Most of us are sensitive enough to feel an ickiness in such dank places. For those with allergies and higher sensitivities, the impact is usually much worse with asthma, eczema, dizziness, dry throat, sore eyes, itching, sneezing, and congestion, and an overall feeling of unwellness being typical symptoms.
Over time our immune system can become compromised, opening the doorway to other illnesses and disease.
The poos of the dust mites typically contain undigested enzymes from the human skin scales they delight in consuming. These tiny fragments can enter our lungs and cause mild to substantial irritation.
Cutting the breeding cycle of dust mites is critical. By reducing their food supply and overall levels of dust in your home you can expect to find an immediate improvement in the aforementioned symptoms.
Why is it so hard to get rid of the dust?
This microscopic dust is very hard to get rid of. It’s not only so tiny that it floats but it is also subject to the phenomenon of static electricity when you try to remove it with traditional cleaning methods.
This positive charge that we put on these tiny particles can actually contribute to making the fine particles stay suspended mid-air in an indoor environment for up to five days.
That’s why we often find that thin layer of dust collecting again and again on open surfaces in the days following our cleaning efforts.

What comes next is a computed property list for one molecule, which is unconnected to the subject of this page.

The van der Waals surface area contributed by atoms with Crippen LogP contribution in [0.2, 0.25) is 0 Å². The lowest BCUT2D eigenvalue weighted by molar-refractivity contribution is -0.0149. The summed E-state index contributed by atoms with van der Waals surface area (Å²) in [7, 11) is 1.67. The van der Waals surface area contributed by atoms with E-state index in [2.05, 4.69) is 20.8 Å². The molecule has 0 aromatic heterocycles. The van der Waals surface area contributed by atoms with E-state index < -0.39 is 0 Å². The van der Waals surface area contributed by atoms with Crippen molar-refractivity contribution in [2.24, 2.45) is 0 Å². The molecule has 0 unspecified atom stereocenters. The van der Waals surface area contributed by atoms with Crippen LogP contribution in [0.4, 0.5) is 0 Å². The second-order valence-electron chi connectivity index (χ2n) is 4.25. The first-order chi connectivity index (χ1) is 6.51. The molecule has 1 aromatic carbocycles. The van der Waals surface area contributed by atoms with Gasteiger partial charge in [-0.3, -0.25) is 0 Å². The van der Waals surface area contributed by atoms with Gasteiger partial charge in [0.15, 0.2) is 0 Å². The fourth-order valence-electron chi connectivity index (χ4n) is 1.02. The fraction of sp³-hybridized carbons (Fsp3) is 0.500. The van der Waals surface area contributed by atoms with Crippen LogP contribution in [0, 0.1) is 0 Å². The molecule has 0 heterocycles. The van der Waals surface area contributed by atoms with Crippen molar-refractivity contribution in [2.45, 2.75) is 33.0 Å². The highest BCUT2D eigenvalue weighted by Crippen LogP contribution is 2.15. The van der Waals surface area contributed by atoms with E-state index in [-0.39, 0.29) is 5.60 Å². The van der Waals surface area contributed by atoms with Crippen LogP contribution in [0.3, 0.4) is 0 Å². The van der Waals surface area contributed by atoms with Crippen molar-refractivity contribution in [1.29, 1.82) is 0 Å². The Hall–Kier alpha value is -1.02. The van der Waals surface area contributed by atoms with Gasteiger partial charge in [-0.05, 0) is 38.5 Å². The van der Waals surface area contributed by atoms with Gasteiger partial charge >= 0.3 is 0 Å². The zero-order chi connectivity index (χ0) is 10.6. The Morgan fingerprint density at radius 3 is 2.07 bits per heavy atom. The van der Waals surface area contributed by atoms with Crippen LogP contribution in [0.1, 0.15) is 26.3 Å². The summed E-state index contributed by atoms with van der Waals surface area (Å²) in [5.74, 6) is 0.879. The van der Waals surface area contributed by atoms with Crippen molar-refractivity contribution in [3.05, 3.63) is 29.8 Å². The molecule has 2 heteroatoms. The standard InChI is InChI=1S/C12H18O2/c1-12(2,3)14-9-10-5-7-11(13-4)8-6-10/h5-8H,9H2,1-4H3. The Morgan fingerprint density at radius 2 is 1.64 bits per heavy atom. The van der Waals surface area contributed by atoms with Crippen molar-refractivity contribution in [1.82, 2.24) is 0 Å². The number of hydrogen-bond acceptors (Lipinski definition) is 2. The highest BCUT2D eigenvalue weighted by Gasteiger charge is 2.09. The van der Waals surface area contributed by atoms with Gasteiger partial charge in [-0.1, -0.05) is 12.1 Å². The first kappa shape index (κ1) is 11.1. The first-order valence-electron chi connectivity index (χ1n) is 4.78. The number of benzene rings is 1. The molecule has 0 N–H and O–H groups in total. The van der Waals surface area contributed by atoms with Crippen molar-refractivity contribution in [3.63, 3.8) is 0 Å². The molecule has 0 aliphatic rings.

There is, therefore, an imperceptible dust-fog occurring in most modern homes unbeknownst to its inhabitants.
This fog seems to be at its thickest when there is a lot of movement and starts to settle somewhat when the home is still for days and weeks, but it is easy to disturb.
|Read also: 7 Eco-friendly Home Cleaning Tips That Work Like Magic|
What can your average household do about it?
The best move for the modern household is to understand how dust behaves and to have a plan for it.
The first crucial step is to appreciate that it floats under typical conditions and to negate that by using an ionizer when cleaning with doors and windows closed to minimize through drafts and allow the dust to settle pre-clean.
This will assist overtime in ensuring that the positive static electricity charge that attaches to the particle is negated by the negative ionic charge and the dust will fall to the open surfaces and ground much quicker.
Now that the dust is no longer floating as much, we can use our vacuum cleaner to collect it. Make sure your vac is equipped with a HEPA grade filter and use microfibre mops and cloths.
Particularly thick sections of dust should be approached with a moist cloth. It’s difficult to get it all the dust in one fell swoop. This is a process.
The law of diminishing dust returns
Ever decreasing amounts of dust will be removed with each subsequent clean, dramatically reducing the dust-fog in the home over time as less and less dust remains.
To do this well you should really still the house, reduce through traffic, and make a minimum of physical movements as you clean in the initial stages when the dust is at its worst.
Once the bulk of dust is removed, then you can use a feather duster vigorously to dislodge all the hidden dust in the nooks and crannies.
This will take time and is a process with the law of diminishing returns helping you to remove less and less dust each time from a house that has increasingly smaller levels of dust remaining within it.
The last step is to breathe easy and enjoy.
About The Author:
Michael Sweet is the founder of 1800 CLEANER and has over 30 years of professional cleaning experience.